People are tossing around a lot of opinions of late, opinions about things they picked up via some YouTube theologian, from a social media comments section, or the polluted well of their favorite cable news program. If that is you, be careful. Truth is best confirmed in a relationship, not from a distant and biased platform.
One night as a freshly minted rookie cop, I almost shot a suspect. My training officer and I were on patrol in one of the worst parts of the city. It was 4:00 a.m. when we pulled a car over for a traffic violation. As a two-man patrol unit, I approached on the passenger side in the darkness to take a look inside the car to make sure it was OK. The driver did not know I was present. When my FTO arrived at the driver’s door, I heard him ask to see the man’s driver’s license, registration, and proof of insurance. At that point, the man reached for the glove box, and that is when things went sideways.
The man’s right hand entered the glove box and brought out a .45 auto pistol. This was one of those moments where time literally slows down under an adrenal dump giving us time to fight or flight. I fought. While drawing my .357 magnum revolver, I yelled at my partner, “Gun!” I began to squeeze off my first shot. In a millisecond, while I was acquiring my target, and before my hammer fell, the man’s hand opened up, and he dropped his weapon. Another ounce of trigger pressure and my weapon would have discharged. The man’s hands went up, and he shouted, “It’s just a toy replica! I just wanted to show it to you!”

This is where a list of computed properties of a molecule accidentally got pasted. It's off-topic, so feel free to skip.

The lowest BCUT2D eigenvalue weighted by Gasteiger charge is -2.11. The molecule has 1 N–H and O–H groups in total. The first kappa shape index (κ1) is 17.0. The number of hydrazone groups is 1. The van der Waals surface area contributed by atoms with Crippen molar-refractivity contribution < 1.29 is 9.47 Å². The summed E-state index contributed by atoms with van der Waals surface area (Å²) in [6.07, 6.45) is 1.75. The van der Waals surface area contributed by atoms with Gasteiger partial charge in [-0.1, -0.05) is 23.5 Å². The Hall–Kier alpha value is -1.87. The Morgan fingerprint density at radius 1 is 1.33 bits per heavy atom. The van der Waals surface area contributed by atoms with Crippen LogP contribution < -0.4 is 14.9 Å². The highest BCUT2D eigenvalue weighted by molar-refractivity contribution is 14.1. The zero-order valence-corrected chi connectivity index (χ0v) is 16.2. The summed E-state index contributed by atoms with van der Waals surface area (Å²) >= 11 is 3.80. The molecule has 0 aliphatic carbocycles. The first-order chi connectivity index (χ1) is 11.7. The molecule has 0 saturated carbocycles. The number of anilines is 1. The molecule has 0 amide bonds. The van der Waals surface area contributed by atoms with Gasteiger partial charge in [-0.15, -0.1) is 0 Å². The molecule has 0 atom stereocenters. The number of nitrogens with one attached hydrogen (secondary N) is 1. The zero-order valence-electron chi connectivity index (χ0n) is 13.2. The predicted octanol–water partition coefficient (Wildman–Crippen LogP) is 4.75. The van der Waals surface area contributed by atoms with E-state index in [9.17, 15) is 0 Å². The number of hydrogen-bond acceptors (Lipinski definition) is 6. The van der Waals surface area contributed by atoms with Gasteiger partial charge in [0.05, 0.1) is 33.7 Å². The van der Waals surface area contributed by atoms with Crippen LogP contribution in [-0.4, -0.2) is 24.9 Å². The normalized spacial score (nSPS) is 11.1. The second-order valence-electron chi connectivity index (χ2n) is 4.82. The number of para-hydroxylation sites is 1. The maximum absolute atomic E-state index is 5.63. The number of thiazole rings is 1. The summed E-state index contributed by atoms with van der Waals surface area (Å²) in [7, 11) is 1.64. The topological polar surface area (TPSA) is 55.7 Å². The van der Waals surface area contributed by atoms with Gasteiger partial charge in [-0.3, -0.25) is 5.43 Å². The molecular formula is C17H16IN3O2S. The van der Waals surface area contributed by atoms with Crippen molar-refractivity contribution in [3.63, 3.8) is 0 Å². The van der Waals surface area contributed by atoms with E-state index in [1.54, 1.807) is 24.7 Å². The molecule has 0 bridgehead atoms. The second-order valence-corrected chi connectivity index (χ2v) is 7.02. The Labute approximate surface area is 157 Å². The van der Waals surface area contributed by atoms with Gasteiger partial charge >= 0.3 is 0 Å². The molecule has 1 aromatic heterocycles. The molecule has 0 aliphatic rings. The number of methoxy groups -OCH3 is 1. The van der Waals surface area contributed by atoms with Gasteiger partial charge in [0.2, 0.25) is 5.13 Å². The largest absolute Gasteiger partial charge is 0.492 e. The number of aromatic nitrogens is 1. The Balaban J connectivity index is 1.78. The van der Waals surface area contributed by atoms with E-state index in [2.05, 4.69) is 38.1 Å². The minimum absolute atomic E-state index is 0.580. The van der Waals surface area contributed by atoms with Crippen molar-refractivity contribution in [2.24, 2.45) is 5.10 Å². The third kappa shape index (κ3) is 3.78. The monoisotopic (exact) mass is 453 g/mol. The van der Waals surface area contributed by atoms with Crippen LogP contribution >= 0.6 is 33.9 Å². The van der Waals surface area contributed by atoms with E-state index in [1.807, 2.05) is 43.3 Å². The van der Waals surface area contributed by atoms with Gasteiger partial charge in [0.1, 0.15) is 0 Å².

After we pulled the man from his car and let him know what almost happened to him, he began to shake uncontrollably. We had a long and intense conversation with a very naïve and foolish man. That event reminds me of what is taking place in some segments of our culture. Opinions can get our credibility killed if we bring a replica to a gunfight.
Be careful that in pursuit of truth, you don’t partner with a greater error than not having your theology neatly packaged or being aligned with the “right” worldview. That greater error is the absence of love. When we get to whatever heaven is going to look like, Jesus is not going to check our theology. He is going to check the quality of our love. To a self-anointed theology expert, this sounds like heresy. But in reality, it sounds a lot like how Jesus responded when dealing with the unloving nitpickers of His day. Anything less than love can get the head of our relationships blown off if we assume we have the corner on the market of truth, and everyone else doesn’t. Sadly, like the man in the car that night on patrol, in those situations, the evidence will prove what we had was a replica and not the real thing.